Armstrong backed by Ochowicz
Lance Armstrong has earned every victory he has achieved over the course of his career despite his decision not to contest doping charges, according to long-time friend Jim Ochowicz.
Armstrong, a seven-time winner of the Tour de France and one of the most high-profile athletes on the planet, has opted not to challenge the US Anti-Doping Agency's charges against him, claiming to be "finished with all this nonsense" after a long-running battle against allegations of cheating.
As a result, the USADA have stripped him of all his titles and imposed a lifetime ban, although that still has to be ratified by the sport's governing body, who could take the decision to the Court of Arbitration for Sport.
Until then, though, questions remain over Armstrong's previously illustrious legacy, but Ochowicz, who has mentored Armstrong throughout his career and is the current manager of BMW Racing, is not buying in to that.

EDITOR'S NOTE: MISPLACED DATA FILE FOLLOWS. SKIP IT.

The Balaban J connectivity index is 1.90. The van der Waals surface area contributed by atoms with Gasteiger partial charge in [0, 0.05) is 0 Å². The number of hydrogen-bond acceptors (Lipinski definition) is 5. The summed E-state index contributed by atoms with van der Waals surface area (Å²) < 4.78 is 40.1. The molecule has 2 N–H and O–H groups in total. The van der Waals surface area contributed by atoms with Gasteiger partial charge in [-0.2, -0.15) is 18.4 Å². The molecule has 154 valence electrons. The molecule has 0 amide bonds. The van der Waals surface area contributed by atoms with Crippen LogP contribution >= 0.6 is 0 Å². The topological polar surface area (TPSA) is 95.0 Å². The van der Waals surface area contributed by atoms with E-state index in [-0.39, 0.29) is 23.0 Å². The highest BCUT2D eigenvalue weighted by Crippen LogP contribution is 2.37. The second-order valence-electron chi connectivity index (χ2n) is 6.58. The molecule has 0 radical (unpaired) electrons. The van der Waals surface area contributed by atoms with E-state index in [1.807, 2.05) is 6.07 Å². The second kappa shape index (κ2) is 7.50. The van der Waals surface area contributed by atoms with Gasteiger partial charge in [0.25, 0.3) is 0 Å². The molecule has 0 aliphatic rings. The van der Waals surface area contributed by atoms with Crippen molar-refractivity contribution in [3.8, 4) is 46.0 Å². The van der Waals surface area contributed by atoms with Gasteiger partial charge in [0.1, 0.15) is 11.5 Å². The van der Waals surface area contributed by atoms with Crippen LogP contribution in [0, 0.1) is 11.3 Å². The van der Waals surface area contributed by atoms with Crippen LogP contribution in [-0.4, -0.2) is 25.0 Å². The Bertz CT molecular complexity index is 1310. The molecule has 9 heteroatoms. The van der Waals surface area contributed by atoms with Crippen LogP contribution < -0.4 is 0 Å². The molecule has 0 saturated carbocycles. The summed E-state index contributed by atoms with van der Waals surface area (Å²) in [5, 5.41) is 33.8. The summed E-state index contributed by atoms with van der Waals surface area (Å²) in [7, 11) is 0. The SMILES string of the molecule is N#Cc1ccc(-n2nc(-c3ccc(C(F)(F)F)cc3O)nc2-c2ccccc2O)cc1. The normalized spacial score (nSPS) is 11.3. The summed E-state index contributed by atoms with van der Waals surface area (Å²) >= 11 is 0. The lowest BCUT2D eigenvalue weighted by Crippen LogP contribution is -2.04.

"I think Lance did a lot for the sport. We're all grateful to him for what he's done. I think he's earned every victory he's had," he said in a statement.
"It's a tough day for cycling but we're going to carry on from here. I'm a friend of Lance's. I support his decision to call it. He's done so much for our sport over the years.
"I'm sad about what's transpired but at the same time, I wish him luck with his family. I love them, I love him."
Armstrong, who was charged along with five associates in June, sought a temporary restraining order against the agency's legal action but that was dismissed in a federal court in Austin, Texas on Monday.
USADA claim once that action failed Armstrong had until midnight on Thursday to contest the evidence against him in an arbitrary hearing, and was fully aware of the consequences of not doing so.
The statement revealed that over a dozen witnesses, up to 10 of whom are believed to be former team-mates, had agreed to testify against Armstrong.
It also claimed the USADA received evidence Armstrong was doping in 1996, prior to his battle with testicular cancer, which set his Tour triumphs in the most heroic of contexts, and in 2009, after making his return to the sport following his initial retirement.